15 Ways To Stop Migraines Before They Start
Do you know all of your migraine triggers? We’re counting down the most likely culprits, with the best migraine prevention techniques to help ward them off.
1. Identify and avoid your dietary triggers
When it comes to migraine prevention, your best bet is to be careful about what you eat. Food and drinks trigger migraines in up to 20 per cent of patients. Specific foods include wine, dark beer, aged cheese, cashews, onions, chocolate and processed meats, as well as additives like sulfites, MSG and tartrazine. Keep a headache diary and write down everything you ate before an attack, then look for patterns.
2. Wean yourself off caffeine
Slowly distance yourself from caffeine or limit caffeinated drinks to no more than three a day. Sudden decreases in caffeine consumption can trigger a migraine.
3. Maintain a regular sleeping and eating schedule
Too little or too much sleep, or going too long between meals, has been known to trigger migraines.
4. Take magnesium
Take 1,000 milligrams of magnesium aspartate before bed. Migraines happen because blood vessels in the head spasm and get flabby-the pain results from nerves firing in the head in reaction. Magnesium helps maintain the tone of blood vessels so this doesn’t happen and increases the amount of stimulation required to make nerves fire. If they don’t fire, you won’t feel any pain. Studies find many migraine patients are low in this mineral and that daily supplementation can reduce the frequency and severity of attacks.
5. Take vitamin B2
Take 200 milligrams of vitamin B2 twice a day. One study compared daily use of riboflavin to a beta-blocker (a prescription drug sometimes prescribed for migraine prevention) and found the number of headaches dropped about the same in each group. Another compared it to a placebo or aspirin and found 80 per cent of those receiving the vitamin had half as many monthly headaches than those taking placebo.
6. Take feverfew
Take 125 milligrams of freeze-dried feverfew leaf once or twice a day. Several studies find daily doses of this can reduce the frequency and severity of migraines. It’s thought to work by inhibiting chemicals that promote inflammation or making the blood vessels less reactive, so they don’t dilate as readily when they shouldn’t.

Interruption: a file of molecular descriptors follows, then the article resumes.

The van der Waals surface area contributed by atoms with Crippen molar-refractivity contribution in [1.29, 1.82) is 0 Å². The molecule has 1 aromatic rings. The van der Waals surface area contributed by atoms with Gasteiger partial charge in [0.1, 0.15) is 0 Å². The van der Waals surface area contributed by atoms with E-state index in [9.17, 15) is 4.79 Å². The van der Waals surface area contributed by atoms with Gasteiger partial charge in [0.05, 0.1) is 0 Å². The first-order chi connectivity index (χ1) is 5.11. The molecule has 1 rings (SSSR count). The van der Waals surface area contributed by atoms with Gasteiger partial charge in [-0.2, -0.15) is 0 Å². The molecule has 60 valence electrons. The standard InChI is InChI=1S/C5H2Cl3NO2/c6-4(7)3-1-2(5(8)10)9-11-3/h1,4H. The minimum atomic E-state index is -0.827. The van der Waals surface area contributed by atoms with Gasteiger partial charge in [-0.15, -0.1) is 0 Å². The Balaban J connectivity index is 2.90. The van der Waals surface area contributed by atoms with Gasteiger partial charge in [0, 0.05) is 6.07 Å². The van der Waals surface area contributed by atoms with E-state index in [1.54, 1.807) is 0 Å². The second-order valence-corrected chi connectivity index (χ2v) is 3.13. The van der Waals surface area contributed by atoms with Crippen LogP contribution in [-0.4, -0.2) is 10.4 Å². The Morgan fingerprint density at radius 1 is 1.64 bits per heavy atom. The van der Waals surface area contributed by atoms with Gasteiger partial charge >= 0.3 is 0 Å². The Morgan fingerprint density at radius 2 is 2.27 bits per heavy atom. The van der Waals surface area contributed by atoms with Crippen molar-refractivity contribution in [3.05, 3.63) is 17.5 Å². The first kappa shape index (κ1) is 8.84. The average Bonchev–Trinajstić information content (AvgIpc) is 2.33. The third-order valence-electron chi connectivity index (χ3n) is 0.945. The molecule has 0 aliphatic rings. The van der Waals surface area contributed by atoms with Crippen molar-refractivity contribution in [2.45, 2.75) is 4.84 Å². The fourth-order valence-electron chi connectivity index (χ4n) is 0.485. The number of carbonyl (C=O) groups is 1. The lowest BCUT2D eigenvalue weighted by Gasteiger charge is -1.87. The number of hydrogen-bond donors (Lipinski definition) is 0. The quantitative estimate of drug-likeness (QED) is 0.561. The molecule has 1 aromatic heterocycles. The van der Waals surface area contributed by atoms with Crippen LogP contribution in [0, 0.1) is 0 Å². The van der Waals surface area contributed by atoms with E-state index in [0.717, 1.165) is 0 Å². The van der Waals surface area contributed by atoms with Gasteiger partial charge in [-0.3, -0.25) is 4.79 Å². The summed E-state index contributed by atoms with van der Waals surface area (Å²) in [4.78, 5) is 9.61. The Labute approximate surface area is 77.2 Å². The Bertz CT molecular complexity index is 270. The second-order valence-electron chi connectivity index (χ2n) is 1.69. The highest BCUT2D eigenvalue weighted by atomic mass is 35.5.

7. Take butterbur
A recommended supplement for migraine prevention is butterbur extract-take 75 milligrams of it twice a day. Few studies have been conducted on its use for migraines, but one study in 33 patients who received either 50 milligrams of butterbur twice a day or placebo found that people who took the herb saw their migraine incidence drop from an average of 3.4 migraines a month to 1.8 migraines a month after three months.
8. Take soy phytoestrogens for migraines associated with your menstrual cycle
For migraines triggered by your menstrual cycle, take 45 to 80 milligrams of soy phytoestrogens daily for at least three cycles. The theory is that falling estrogen levels in the latter part of the menstrual cycle contribute to migraines and moderating that drop with plant-based estrogens could help. One study found the number of migraines dropped significantly in 10 women who took the supplement for three months.
9. Take fish oil
Another natural remedy recommended for migraine prevention is fish oil. Take three to six grams of fish oil a day. There’s some evidence these anti-inflammatory oils can reduce the incidence of migraines by reducing inflammation. And they’re good for your heart too, so there’s no harm in trying them.
10. Visit a chiropractor
If your migraines are primarily triggered by stress or muscle tension in the neck and head, consider chiropractic treatment. A study of 127 people with migraines found 22 per cent had almost no migraines after two months of seeing a chiropractor. Another 50 per cent said their headaches were much less severe.
11. Practice relaxation therapy
One of the most effective relaxation therapies is biofeedback, in which you control your body’s functions, like heart rate or temperature. It’s usually done in conjunction with guided imagery (concentrating on peaceful mental images). You’ll need to see a professional to learn biofeedback, but then you can use the technique on your own.
12. Try cognitive-behavioural therapy
See a psychologist for cognitive-behavioral therapy. This short-term form of therapy helps you change negative thought patterns that may be causing you stress and, in turn, migraines. It also teaches you how to alter your typical reactions to stressful or negative situations and reduce the effect the pain has on your life. Studies find this therapy works best in conjunction with medication-a true integrative approach.
13. Take preventive medication
If you’re having frequent migraines that interfere with your quality of life, talk to your doctor about taking a medication on a daily basis to prevent them. Commonly used medications include beta-blockers, calcium channel blockers, ACE inhibitors, tricyclic antidepressants and anti-seizure medications.
14. Try Botox for severe migraines
Several studies find this toxin, approved to treat wrinkles, can also prevent migraines. However, it’s very expensive and your insurance probably won’t pay for it.
Anecdotal reports suggest that this over-the-counter product, which contains riboflavin, magnesium and feverfew, works well in preventing migraines, although there are no good clinical studies to prove it.